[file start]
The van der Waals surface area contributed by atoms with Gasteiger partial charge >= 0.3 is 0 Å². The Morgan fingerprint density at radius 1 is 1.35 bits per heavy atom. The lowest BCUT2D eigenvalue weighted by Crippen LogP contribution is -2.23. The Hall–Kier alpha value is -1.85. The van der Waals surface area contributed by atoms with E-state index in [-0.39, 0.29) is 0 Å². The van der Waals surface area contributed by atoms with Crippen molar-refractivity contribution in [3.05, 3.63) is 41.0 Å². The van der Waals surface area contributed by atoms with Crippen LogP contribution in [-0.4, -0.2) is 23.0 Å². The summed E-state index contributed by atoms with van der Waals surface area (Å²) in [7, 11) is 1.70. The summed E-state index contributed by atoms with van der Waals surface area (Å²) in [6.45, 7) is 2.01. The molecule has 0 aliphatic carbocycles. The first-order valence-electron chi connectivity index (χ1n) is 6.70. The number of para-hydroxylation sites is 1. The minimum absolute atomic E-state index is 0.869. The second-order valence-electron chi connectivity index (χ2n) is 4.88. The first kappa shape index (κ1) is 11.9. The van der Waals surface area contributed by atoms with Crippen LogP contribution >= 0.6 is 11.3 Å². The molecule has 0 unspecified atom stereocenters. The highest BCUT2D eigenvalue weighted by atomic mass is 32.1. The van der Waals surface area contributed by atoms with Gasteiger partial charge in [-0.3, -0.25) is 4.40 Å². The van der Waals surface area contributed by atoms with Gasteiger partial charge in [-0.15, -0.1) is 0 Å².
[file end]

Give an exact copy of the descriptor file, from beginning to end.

The van der Waals surface area contributed by atoms with Gasteiger partial charge >= 0.3 is 0 Å². The Morgan fingerprint density at radius 1 is 1.35 bits per heavy atom. The lowest BCUT2D eigenvalue weighted by Crippen LogP contribution is -2.23. The Hall–Kier alpha value is -1.85. The van der Waals surface area contributed by atoms with E-state index in [-0.39, 0.29) is 0 Å². The van der Waals surface area contributed by atoms with Crippen molar-refractivity contribution in [3.05, 3.63) is 41.0 Å². The van der Waals surface area contributed by atoms with Crippen LogP contribution in [-0.4, -0.2) is 23.0 Å². The summed E-state index contributed by atoms with van der Waals surface area (Å²) in [7, 11) is 1.70. The summed E-state index contributed by atoms with van der Waals surface area (Å²) in [6.45, 7) is 2.01. The molecule has 0 aliphatic carbocycles. The first-order valence-electron chi connectivity index (χ1n) is 6.70. The number of para-hydroxylation sites is 1. The minimum absolute atomic E-state index is 0.869. The second-order valence-electron chi connectivity index (χ2n) is 4.88. The first kappa shape index (κ1) is 11.9. The van der Waals surface area contributed by atoms with Crippen LogP contribution >= 0.6 is 11.3 Å². The molecule has 0 unspecified atom stereocenters. The highest BCUT2D eigenvalue weighted by atomic mass is 32.1. The van der Waals surface area contributed by atoms with Gasteiger partial charge in [-0.3, -0.25) is 4.40 Å². The van der Waals surface area contributed by atoms with Gasteiger partial charge in [-0.15, -0.1) is 0 Å².